Vitamin B12 may protect against Alzheimer 's disease

Vitamin B12 is required for important biological functions like red blood cell production, nervous system function, and DNA synthesis. Deficiency in B12 can cause a variety of problems including anemia, depression, confusion, fatigue, digestive issues, and nerve damage. [1]

Vitamins. Flickr: bradley jVitamin B12 is scarce in plant-based diets, and is a common deficiency, especially in the elderly. Of course, diets low in animal products and high in unrefined plant foods dramatically reduce the risk of chronic disease, but these healthful diets do require a supplemental source of vitamin B12. The rates of deficiency increase with age, and about 20% of adults over the age of 60 are either insufficient or deficient in vitamin B12.[2] Recent research has suggested that the current recommendations for B12 intake may be inadequate – not just for the elderly, but even for young people who have adequate absorption capability. Therefore supplementation with vitamin B12 is likely important for most people, and absolutely required for most vegans to achieve sufficient B12 status.[3]

When vitamin B12 takes part in DNA synthesis, it helps to convert the amino acid homocysteine to methionine, therefore lowering homocysteine levels. [1] Elevated homocysteine is a known risk factor for cardiovascular disease. Since B12 is important for nervous system function, and many cardiovascular disease risk factors are also risk factors for Alzheimer’s disease, scientists hypothesized that adequate vitamin B12 levels would be protective, and elevated homocysteine would be detrimental with respect to the development of Alzheimer’s. They investigated the relationship between homocysteine, B12, and Alzheimer’s disease diagnosis in a group of 271 healthy older persons (65-79 years of age) over the course of 7 years. Elevated homocysteine was associated with increased risk, and increased B12 with decreased risk of Alzheimer’s disease. [4]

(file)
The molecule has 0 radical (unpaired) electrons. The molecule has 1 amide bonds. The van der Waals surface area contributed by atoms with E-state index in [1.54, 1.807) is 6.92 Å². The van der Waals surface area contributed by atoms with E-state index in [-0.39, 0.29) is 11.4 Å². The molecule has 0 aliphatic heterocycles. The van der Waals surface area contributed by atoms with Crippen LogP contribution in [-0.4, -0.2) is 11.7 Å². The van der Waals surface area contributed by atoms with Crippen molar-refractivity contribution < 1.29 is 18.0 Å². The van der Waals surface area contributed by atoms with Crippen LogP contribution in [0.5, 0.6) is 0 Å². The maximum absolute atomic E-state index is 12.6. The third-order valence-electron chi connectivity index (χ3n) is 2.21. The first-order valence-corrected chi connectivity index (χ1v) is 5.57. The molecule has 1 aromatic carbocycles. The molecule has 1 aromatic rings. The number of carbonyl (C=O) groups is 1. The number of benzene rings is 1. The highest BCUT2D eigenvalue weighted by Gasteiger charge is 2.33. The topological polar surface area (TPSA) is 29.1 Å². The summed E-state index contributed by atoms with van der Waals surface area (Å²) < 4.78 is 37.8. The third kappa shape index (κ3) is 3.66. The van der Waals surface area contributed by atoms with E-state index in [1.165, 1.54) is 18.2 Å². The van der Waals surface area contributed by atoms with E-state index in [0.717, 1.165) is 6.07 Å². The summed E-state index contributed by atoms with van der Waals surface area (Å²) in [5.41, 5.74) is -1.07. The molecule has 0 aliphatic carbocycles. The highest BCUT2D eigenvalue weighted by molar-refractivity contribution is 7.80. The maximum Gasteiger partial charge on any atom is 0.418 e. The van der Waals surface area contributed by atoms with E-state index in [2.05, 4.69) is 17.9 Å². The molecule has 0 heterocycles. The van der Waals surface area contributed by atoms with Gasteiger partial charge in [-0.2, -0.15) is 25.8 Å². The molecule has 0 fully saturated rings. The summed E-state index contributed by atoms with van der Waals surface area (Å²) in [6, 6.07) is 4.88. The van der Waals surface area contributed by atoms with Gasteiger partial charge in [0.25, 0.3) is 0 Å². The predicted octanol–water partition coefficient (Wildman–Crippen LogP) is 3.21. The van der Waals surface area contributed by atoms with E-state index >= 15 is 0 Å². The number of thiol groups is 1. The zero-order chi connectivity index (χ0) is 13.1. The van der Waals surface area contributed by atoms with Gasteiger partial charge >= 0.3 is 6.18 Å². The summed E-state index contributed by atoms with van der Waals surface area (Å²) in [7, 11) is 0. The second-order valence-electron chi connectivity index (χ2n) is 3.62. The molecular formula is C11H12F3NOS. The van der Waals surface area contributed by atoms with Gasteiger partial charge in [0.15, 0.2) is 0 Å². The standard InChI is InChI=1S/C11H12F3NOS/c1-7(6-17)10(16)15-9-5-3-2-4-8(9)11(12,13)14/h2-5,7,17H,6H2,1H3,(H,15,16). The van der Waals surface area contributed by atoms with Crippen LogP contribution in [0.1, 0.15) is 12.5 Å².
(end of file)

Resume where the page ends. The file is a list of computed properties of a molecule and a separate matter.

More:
Future studies will evaluate the effectiveness of vitamin B12 supplementation as a preventive measure against dementia, but we don’t need to wait for those results – we already know that B12 is an important supplement to take, and Alzheimer’s prevention may turn out to be an added benefit of maintaining adequate B12 levels.

A health-promoting diet is the most effective way to maintain excellent health and protect against chronic diseases, including Alzheimer’s and other forms of dementia. But in order to enjoy the strongest protection possible, it is just as important to prevent deficiencies of certain nutrients that may be sub-optimal in an overall health-promoting diet, such as vitamin B12, zinc, DHA, and vitamin D, by taking the necessary supplements.

 

References:

1. Office of Dietary Supplements, National Institutes of Health. Dietary Supplement Fact Sheet: Vitamin B12. November 18, 2010]; Available from: http://ods.od.nih.gov/factsheets/VitaminB12/.
2. Allen, L.H., How common is vitamin B-12 deficiency? Am J Clin Nutr, 2009. 89(2): p. 693S-6S.